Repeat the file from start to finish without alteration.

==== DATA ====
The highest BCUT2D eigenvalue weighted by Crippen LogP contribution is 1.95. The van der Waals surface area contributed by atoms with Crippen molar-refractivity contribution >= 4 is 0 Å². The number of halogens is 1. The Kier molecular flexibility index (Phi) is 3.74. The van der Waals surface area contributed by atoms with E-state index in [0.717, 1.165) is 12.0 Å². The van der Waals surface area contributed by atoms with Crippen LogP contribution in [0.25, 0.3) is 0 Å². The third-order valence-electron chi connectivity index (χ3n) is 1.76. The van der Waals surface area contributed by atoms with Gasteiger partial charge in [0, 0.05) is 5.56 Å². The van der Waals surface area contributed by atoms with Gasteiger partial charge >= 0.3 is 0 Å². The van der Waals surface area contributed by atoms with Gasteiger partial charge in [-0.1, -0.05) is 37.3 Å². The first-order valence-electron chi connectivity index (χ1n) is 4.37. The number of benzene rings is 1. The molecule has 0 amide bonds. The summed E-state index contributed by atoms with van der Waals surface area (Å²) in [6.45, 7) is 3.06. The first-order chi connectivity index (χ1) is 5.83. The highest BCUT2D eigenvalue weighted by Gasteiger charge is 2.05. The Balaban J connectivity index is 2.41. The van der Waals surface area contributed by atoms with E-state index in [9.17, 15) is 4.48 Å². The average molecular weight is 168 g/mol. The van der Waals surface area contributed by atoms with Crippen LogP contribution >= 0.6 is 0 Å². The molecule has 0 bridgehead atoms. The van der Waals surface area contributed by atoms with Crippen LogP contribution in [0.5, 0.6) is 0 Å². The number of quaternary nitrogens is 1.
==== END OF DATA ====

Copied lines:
The highest BCUT2D eigenvalue weighted by Crippen LogP contribution is 1.95. The van der Waals surface area contributed by atoms with Crippen molar-refractivity contribution >= 4 is 0 Å². The number of halogens is 1. The Kier molecular flexibility index (Phi) is 3.74. The van der Waals surface area contributed by atoms with E-state index in [0.717, 1.165) is 12.0 Å². The van der Waals surface area contributed by atoms with Crippen LogP contribution in [0.25, 0.3) is 0 Å². The third-order valence-electron chi connectivity index (χ3n) is 1.76. The van der Waals surface area contributed by atoms with Gasteiger partial charge in [0, 0.05) is 5.56 Å². The van der Waals surface area contributed by atoms with Gasteiger partial charge >= 0.3 is 0 Å². The van der Waals surface area contributed by atoms with Gasteiger partial charge in [-0.1, -0.05) is 37.3 Å². The first-order valence-electron chi connectivity index (χ1n) is 4.37. The number of benzene rings is 1. The molecule has 0 amide bonds. The summed E-state index contributed by atoms with van der Waals surface area (Å²) in [6.45, 7) is 3.06. The first-order chi connectivity index (χ1) is 5.83. The highest BCUT2D eigenvalue weighted by Gasteiger charge is 2.05. The Balaban J connectivity index is 2.41. The van der Waals surface area contributed by atoms with E-state index in [9.17, 15) is 4.48 Å². The average molecular weight is 168 g/mol. The van der Waals surface area contributed by atoms with Crippen LogP contribution >= 0.6 is 0 Å². The molecule has 0 bridgehead atoms. The van der Waals surface area contributed by atoms with Crippen LogP contribution in [0.5, 0.6) is 0 Å². The number of quaternary nitrogens is 1.